He said there was talk around school Wednesday afternoon of “students planning a rebellion (today), some skipping class, others breaking dress code and wearing jeans.”
What’s next for Mullen, and Logan, is not clear. Clement said he was aware of talk that Regis Jesuit coach Mark Nolan would rejoin Gmelich, but he said the school’s national search will target national Lasallian and Catholic schools.
As for Logan, whose professional career as a wide receiver began with Cleveland and ended with the Broncos, he is expected to have many offers to coach in the metro area.
“I’m going to take a step back and regroup,” he said. “I certainly will coach again if the opportunity presents itself. I love working with young men and coaching football.”
A player and a coach
As a player:
1971 Denver Post Gold Helmet winner — given to Colorado’s top senior football player, scholar and citizen — as a high school player at Wheat Ridge . . . Two-sport letter winner at the University of Colorado (football and basketball) . . . Drafted by three professional sports leagues (NBA, MLB and NFL) . . . Went on to a career as a wide receiver for theCleveland Browns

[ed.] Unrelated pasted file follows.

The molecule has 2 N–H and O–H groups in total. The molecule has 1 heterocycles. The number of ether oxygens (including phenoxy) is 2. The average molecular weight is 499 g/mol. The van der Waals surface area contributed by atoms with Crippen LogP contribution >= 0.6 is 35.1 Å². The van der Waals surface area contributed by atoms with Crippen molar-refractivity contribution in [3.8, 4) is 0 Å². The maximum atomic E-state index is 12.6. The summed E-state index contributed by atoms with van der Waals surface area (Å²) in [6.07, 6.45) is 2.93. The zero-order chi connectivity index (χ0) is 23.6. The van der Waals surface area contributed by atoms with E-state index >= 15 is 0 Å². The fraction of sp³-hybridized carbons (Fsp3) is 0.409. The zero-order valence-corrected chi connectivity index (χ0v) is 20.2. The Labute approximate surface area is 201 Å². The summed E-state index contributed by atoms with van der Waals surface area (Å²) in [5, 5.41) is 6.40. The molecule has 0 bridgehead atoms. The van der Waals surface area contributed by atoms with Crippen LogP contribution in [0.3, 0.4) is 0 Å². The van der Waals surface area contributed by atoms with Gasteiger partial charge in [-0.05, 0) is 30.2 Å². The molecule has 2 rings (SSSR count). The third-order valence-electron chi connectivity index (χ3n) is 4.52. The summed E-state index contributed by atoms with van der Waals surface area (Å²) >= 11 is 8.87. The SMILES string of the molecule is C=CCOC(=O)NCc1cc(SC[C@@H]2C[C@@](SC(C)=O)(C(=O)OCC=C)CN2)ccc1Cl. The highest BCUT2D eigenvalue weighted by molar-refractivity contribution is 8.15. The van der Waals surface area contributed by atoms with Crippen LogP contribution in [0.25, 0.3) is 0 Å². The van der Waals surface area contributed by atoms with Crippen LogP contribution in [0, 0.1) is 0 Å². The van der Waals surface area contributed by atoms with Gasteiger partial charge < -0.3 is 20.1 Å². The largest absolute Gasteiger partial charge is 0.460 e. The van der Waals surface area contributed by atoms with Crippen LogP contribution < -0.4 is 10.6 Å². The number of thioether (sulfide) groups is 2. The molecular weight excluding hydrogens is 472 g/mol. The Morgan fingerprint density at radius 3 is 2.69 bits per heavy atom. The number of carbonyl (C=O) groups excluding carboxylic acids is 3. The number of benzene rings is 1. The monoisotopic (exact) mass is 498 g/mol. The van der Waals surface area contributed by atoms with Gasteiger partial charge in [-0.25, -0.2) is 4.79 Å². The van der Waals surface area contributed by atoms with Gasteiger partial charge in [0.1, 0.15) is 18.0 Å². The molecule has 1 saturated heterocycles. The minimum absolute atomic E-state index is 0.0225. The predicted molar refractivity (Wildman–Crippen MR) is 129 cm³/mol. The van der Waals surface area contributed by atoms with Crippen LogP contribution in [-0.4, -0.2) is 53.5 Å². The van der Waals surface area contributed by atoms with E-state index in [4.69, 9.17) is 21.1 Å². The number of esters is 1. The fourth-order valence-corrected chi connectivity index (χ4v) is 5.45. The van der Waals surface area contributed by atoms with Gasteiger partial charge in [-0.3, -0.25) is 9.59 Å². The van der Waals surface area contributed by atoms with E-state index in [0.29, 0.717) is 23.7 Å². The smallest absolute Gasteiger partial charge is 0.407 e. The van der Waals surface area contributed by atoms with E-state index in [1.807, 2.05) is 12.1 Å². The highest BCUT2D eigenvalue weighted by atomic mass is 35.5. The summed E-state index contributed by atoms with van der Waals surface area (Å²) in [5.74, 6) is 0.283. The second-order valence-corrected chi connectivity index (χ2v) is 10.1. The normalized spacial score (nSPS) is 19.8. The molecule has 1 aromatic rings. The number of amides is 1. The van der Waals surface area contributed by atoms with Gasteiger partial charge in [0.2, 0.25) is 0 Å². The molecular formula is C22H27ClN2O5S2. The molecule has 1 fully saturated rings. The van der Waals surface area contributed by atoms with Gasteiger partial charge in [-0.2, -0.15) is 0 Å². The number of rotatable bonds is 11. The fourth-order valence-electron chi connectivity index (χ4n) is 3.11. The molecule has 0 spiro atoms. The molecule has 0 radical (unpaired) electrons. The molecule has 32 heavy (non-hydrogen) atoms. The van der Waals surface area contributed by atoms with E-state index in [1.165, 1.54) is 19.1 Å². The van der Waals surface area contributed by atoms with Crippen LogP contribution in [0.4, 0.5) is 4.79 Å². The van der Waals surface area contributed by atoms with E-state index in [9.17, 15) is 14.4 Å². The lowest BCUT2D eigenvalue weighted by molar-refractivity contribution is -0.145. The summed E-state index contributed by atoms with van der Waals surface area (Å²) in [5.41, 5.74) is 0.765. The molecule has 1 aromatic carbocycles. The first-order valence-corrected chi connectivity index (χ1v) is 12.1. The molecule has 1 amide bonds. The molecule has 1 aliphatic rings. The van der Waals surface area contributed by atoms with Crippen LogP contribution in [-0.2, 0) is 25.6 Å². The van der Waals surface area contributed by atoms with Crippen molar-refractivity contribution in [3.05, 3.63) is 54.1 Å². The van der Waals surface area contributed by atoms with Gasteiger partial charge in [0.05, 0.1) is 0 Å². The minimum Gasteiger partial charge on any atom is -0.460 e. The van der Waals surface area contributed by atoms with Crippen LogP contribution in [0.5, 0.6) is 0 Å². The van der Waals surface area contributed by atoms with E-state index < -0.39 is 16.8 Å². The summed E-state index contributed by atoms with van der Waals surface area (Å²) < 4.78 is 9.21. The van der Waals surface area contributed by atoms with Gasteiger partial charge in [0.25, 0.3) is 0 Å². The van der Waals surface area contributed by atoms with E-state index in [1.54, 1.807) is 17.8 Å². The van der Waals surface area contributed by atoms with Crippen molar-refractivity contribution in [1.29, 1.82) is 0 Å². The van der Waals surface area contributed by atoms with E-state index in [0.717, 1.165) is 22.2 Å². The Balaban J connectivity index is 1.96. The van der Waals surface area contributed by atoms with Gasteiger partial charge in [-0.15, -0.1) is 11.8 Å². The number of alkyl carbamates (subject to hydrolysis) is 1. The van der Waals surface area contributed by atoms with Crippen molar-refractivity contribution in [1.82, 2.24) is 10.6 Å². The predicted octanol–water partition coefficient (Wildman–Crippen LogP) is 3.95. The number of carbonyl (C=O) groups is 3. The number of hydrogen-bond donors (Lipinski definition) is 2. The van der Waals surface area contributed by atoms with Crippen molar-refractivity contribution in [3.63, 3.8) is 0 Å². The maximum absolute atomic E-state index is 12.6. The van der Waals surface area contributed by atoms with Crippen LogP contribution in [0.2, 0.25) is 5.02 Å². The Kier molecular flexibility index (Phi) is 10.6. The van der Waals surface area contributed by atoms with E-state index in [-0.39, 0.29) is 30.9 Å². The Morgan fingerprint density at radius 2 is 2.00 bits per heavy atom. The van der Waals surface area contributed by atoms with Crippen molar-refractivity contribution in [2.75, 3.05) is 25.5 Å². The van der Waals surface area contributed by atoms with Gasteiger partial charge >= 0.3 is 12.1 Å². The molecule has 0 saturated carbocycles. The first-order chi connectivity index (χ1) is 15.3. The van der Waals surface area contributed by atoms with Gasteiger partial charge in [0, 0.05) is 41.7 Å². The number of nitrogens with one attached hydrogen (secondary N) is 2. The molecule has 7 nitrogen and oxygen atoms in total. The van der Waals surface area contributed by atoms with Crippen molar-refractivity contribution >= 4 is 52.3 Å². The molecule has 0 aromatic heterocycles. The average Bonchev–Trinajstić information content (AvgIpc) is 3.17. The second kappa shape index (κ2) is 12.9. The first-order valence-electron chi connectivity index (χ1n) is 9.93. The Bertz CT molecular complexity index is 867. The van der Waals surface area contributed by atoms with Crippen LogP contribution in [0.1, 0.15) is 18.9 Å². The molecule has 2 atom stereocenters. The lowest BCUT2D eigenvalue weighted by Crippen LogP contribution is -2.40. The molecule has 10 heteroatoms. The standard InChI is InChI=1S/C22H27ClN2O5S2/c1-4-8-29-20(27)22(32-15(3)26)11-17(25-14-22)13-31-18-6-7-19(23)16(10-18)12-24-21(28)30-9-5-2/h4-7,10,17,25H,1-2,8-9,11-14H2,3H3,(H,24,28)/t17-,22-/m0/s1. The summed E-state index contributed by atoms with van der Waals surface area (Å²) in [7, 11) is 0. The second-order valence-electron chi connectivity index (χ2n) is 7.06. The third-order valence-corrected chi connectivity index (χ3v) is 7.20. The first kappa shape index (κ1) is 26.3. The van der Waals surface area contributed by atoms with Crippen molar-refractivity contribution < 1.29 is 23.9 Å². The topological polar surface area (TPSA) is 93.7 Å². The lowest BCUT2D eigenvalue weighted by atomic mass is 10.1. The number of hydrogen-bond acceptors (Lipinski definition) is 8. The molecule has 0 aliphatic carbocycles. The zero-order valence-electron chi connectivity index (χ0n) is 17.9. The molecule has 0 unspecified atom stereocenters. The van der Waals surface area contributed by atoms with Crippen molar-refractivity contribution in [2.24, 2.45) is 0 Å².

and Denver Broncos.
As a coach:Career record of 201-43, with six state titles over 19 seasons at Arvada West, Chatfield and Mullen . . . Won three consecutive Class 5A championships at Mullen (2008-10) and another at the parochial school in 2004 . . . Was 61-24 at Arvada West and 30-7 at Chatfield . . . Mullen had a 34-game winning streak over three seasons before it was snapped in the fall . . . The Denver Post/Denver Broncos high school coach of the year in 2010.